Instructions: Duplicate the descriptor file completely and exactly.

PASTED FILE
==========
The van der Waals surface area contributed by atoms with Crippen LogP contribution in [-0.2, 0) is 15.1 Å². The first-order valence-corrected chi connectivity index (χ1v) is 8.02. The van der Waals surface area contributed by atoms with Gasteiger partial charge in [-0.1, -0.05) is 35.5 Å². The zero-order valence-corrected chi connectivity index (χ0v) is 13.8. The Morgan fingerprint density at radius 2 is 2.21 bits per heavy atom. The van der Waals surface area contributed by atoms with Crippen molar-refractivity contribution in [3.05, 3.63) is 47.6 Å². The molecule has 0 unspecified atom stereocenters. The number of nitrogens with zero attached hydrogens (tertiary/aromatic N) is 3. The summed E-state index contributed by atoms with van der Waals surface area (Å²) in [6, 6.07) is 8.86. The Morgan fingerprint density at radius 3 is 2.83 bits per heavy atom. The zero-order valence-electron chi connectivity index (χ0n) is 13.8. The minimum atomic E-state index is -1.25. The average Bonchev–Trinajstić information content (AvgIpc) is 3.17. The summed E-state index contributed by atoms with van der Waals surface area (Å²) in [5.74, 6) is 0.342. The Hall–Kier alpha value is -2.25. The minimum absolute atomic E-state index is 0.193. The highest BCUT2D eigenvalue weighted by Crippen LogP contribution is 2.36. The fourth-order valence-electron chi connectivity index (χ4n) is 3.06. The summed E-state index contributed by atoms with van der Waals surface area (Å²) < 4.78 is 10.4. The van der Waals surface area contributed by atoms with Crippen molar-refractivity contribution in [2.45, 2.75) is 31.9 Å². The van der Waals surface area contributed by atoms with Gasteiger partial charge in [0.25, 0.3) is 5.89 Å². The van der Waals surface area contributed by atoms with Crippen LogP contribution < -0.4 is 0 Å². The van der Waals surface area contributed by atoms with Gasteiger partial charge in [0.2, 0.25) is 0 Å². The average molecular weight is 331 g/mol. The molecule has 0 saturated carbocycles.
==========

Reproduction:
The van der Waals surface area contributed by atoms with Crippen LogP contribution in [-0.2, 0) is 15.1 Å². The first-order valence-corrected chi connectivity index (χ1v) is 8.02. The van der Waals surface area contributed by atoms with Gasteiger partial charge in [-0.1, -0.05) is 35.5 Å². The zero-order valence-corrected chi connectivity index (χ0v) is 13.8. The Morgan fingerprint density at radius 2 is 2.21 bits per heavy atom. The van der Waals surface area contributed by atoms with Crippen molar-refractivity contribution in [3.05, 3.63) is 47.6 Å². The molecule has 0 unspecified atom stereocenters. The number of nitrogens with zero attached hydrogens (tertiary/aromatic N) is 3. The summed E-state index contributed by atoms with van der Waals surface area (Å²) in [6, 6.07) is 8.86. The Morgan fingerprint density at radius 3 is 2.83 bits per heavy atom. The zero-order valence-electron chi connectivity index (χ0n) is 13.8. The minimum atomic E-state index is -1.25. The average Bonchev–Trinajstić information content (AvgIpc) is 3.17. The summed E-state index contributed by atoms with van der Waals surface area (Å²) in [5.74, 6) is 0.342. The Hall–Kier alpha value is -2.25. The minimum absolute atomic E-state index is 0.193. The highest BCUT2D eigenvalue weighted by Crippen LogP contribution is 2.36. The fourth-order valence-electron chi connectivity index (χ4n) is 3.06. The summed E-state index contributed by atoms with van der Waals surface area (Å²) < 4.78 is 10.4. The van der Waals surface area contributed by atoms with Crippen molar-refractivity contribution in [2.45, 2.75) is 31.9 Å². The van der Waals surface area contributed by atoms with Gasteiger partial charge in [0.25, 0.3) is 5.89 Å². The van der Waals surface area contributed by atoms with Crippen LogP contribution < -0.4 is 0 Å². The van der Waals surface area contributed by atoms with Gasteiger partial charge in [0.2, 0.25) is 0 Å². The average molecular weight is 331 g/mol. The molecule has 0 saturated carbocycles.